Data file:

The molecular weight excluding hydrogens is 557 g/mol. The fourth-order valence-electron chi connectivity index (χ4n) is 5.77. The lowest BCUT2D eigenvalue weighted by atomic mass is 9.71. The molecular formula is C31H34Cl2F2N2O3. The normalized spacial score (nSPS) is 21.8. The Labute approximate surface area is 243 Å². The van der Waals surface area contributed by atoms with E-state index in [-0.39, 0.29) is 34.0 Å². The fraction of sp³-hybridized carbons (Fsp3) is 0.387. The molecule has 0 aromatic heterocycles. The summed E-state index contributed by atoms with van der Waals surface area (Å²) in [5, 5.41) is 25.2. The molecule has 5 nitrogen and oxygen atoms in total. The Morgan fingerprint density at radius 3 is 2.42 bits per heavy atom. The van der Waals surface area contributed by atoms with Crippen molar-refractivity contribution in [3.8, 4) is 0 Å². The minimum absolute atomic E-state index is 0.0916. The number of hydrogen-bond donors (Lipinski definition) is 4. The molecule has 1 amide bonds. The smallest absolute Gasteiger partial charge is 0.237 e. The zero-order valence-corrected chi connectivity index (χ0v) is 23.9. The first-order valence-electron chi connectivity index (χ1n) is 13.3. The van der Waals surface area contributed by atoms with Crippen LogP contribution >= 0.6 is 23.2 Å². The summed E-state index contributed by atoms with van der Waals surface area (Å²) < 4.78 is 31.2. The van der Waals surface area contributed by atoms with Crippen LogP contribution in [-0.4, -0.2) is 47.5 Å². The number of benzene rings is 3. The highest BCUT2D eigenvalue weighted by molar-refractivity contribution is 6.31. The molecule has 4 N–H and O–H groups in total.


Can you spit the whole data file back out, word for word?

The molecular weight excluding hydrogens is 557 g/mol. The fourth-order valence-electron chi connectivity index (χ4n) is 5.77. The lowest BCUT2D eigenvalue weighted by atomic mass is 9.71. The molecular formula is C31H34Cl2F2N2O3. The normalized spacial score (nSPS) is 21.8. The Labute approximate surface area is 243 Å². The van der Waals surface area contributed by atoms with E-state index in [-0.39, 0.29) is 34.0 Å². The fraction of sp³-hybridized carbons (Fsp3) is 0.387. The molecule has 0 aromatic heterocycles. The summed E-state index contributed by atoms with van der Waals surface area (Å²) in [5, 5.41) is 25.2. The molecule has 5 nitrogen and oxygen atoms in total. The Morgan fingerprint density at radius 3 is 2.42 bits per heavy atom. The van der Waals surface area contributed by atoms with Crippen molar-refractivity contribution in [3.8, 4) is 0 Å². The minimum absolute atomic E-state index is 0.0916. The number of hydrogen-bond donors (Lipinski definition) is 4. The molecule has 1 amide bonds. The smallest absolute Gasteiger partial charge is 0.237 e. The zero-order valence-corrected chi connectivity index (χ0v) is 23.9. The first-order valence-electron chi connectivity index (χ1n) is 13.3. The van der Waals surface area contributed by atoms with Crippen LogP contribution >= 0.6 is 23.2 Å². The summed E-state index contributed by atoms with van der Waals surface area (Å²) < 4.78 is 31.2. The van der Waals surface area contributed by atoms with Crippen LogP contribution in [-0.4, -0.2) is 47.5 Å². The number of benzene rings is 3. The highest BCUT2D eigenvalue weighted by molar-refractivity contribution is 6.31. The molecule has 4 N–H and O–H groups in total.